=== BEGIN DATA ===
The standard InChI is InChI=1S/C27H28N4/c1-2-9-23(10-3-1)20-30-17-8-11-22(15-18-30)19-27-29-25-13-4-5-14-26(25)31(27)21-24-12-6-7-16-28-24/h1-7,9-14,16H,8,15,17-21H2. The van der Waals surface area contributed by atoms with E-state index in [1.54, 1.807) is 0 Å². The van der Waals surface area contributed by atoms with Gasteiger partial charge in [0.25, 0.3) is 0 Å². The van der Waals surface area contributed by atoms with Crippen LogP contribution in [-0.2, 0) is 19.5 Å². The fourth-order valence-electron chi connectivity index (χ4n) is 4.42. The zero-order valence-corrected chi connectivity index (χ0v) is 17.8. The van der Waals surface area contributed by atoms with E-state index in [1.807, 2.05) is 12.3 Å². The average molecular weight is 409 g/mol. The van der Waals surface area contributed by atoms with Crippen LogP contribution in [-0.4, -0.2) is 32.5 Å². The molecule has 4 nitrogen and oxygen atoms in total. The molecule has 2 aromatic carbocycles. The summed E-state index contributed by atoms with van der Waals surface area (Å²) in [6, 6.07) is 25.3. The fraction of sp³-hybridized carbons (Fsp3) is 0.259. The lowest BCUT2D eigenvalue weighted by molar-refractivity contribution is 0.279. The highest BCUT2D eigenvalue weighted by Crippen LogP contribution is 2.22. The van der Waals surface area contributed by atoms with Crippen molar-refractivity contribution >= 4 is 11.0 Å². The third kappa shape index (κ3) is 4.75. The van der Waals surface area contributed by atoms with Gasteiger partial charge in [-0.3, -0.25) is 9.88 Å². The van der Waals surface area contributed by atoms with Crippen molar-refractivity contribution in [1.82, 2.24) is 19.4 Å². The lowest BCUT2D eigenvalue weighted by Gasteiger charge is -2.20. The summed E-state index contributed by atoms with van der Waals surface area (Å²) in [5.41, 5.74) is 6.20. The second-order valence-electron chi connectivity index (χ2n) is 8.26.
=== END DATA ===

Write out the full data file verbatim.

The standard InChI is InChI=1S/C27H28N4/c1-2-9-23(10-3-1)20-30-17-8-11-22(15-18-30)19-27-29-25-13-4-5-14-26(25)31(27)21-24-12-6-7-16-28-24/h1-7,9-14,16H,8,15,17-21H2. The van der Waals surface area contributed by atoms with E-state index in [1.54, 1.807) is 0 Å². The van der Waals surface area contributed by atoms with Gasteiger partial charge in [0.25, 0.3) is 0 Å². The van der Waals surface area contributed by atoms with Crippen LogP contribution in [-0.2, 0) is 19.5 Å². The fourth-order valence-electron chi connectivity index (χ4n) is 4.42. The zero-order valence-corrected chi connectivity index (χ0v) is 17.8. The van der Waals surface area contributed by atoms with E-state index in [1.807, 2.05) is 12.3 Å². The average molecular weight is 409 g/mol. The van der Waals surface area contributed by atoms with Crippen LogP contribution in [-0.4, -0.2) is 32.5 Å². The molecule has 4 nitrogen and oxygen atoms in total. The molecule has 2 aromatic carbocycles. The summed E-state index contributed by atoms with van der Waals surface area (Å²) in [6, 6.07) is 25.3. The fraction of sp³-hybridized carbons (Fsp3) is 0.259. The lowest BCUT2D eigenvalue weighted by molar-refractivity contribution is 0.279. The highest BCUT2D eigenvalue weighted by Crippen LogP contribution is 2.22. The van der Waals surface area contributed by atoms with Crippen molar-refractivity contribution >= 4 is 11.0 Å². The third kappa shape index (κ3) is 4.75. The van der Waals surface area contributed by atoms with Gasteiger partial charge in [-0.3, -0.25) is 9.88 Å². The van der Waals surface area contributed by atoms with Crippen molar-refractivity contribution in [1.82, 2.24) is 19.4 Å². The lowest BCUT2D eigenvalue weighted by Gasteiger charge is -2.20. The summed E-state index contributed by atoms with van der Waals surface area (Å²) in [5.41, 5.74) is 6.20. The second-order valence-electron chi connectivity index (χ2n) is 8.26.